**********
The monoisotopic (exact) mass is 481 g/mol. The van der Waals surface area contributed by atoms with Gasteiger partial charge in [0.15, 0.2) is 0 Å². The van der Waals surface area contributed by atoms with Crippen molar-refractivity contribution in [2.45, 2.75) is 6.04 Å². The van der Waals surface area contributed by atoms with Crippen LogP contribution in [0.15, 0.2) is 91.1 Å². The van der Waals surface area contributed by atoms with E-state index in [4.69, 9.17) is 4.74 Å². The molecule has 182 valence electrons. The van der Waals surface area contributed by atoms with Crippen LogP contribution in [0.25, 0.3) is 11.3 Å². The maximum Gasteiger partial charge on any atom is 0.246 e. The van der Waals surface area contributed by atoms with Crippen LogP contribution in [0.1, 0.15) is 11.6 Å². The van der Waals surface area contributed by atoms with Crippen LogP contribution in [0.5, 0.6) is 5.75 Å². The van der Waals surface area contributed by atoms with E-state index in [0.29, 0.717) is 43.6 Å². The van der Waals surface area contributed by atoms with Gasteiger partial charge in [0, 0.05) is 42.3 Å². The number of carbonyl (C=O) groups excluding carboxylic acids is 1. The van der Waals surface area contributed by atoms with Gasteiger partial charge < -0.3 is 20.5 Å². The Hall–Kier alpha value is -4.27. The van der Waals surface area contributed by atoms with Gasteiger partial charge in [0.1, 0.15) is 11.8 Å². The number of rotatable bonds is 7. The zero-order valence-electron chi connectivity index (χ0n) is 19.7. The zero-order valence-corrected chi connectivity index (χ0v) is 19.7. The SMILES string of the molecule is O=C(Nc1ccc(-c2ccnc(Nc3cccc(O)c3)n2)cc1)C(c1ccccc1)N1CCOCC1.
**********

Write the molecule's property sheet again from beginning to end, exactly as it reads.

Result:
The monoisotopic (exact) mass is 481 g/mol. The van der Waals surface area contributed by atoms with Gasteiger partial charge in [0.15, 0.2) is 0 Å². The van der Waals surface area contributed by atoms with Crippen molar-refractivity contribution in [2.45, 2.75) is 6.04 Å². The van der Waals surface area contributed by atoms with Crippen LogP contribution in [0.15, 0.2) is 91.1 Å². The van der Waals surface area contributed by atoms with E-state index in [4.69, 9.17) is 4.74 Å². The molecule has 182 valence electrons. The van der Waals surface area contributed by atoms with Crippen LogP contribution in [0.25, 0.3) is 11.3 Å². The maximum Gasteiger partial charge on any atom is 0.246 e. The van der Waals surface area contributed by atoms with Crippen LogP contribution in [0.1, 0.15) is 11.6 Å². The van der Waals surface area contributed by atoms with Crippen LogP contribution in [0.5, 0.6) is 5.75 Å². The van der Waals surface area contributed by atoms with E-state index in [0.29, 0.717) is 43.6 Å². The van der Waals surface area contributed by atoms with Gasteiger partial charge in [0, 0.05) is 42.3 Å². The number of carbonyl (C=O) groups excluding carboxylic acids is 1. The van der Waals surface area contributed by atoms with Gasteiger partial charge < -0.3 is 20.5 Å². The Hall–Kier alpha value is -4.27. The van der Waals surface area contributed by atoms with Gasteiger partial charge in [0.1, 0.15) is 11.8 Å². The number of rotatable bonds is 7. The zero-order valence-electron chi connectivity index (χ0n) is 19.7. The zero-order valence-corrected chi connectivity index (χ0v) is 19.7. The SMILES string of the molecule is O=C(Nc1ccc(-c2ccnc(Nc3cccc(O)c3)n2)cc1)C(c1ccccc1)N1CCOCC1.